Abstract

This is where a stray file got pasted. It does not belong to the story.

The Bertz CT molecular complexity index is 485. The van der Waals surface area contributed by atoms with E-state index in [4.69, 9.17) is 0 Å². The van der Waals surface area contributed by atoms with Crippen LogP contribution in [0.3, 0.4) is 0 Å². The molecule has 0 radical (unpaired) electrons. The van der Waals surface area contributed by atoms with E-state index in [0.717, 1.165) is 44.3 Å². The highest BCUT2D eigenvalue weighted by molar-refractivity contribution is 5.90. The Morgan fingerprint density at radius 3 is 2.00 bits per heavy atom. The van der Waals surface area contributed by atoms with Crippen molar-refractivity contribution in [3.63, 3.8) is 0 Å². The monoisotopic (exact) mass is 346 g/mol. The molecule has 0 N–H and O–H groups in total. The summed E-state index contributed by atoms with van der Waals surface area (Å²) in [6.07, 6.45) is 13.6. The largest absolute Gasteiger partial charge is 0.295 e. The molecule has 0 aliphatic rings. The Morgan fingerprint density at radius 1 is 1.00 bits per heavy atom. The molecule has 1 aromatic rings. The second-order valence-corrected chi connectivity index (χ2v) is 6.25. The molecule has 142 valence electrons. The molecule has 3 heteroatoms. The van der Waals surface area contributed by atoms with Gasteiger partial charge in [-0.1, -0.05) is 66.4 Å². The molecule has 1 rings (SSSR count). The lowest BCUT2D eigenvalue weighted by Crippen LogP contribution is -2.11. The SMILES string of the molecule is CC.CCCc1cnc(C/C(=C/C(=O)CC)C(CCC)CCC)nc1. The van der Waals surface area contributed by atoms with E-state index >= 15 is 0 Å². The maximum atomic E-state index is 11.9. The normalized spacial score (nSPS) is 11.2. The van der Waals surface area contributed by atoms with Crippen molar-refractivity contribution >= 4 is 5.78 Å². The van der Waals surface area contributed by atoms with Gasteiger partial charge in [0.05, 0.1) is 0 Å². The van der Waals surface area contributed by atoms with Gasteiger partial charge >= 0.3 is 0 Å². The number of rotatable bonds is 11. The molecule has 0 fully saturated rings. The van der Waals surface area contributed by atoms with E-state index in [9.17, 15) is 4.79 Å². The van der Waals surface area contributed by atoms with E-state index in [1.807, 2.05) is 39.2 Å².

The loss of epithelial differentiation in carcinomas, which is accompanied by increased mobility and invasiveness of the tumour cells, is often a consequence of reduced intercellular adhesion. Recent reports have indicated that the primary cause for the 'scattering' of the cells in invasive carcinomas is a disturbance of the integrity of intercellular junctions often involving the cell adhesion molecule E-cadherin. It has also been suggested that during invasion, carcinoma cells convert to a sort of mesenchymal stage, as do normal epithelial cells during development. Permanent and transient molecular mechanisms lead to the impairment of junction integrity of epithelial cells and thus to the progression of carcinomas towards a more invasive state

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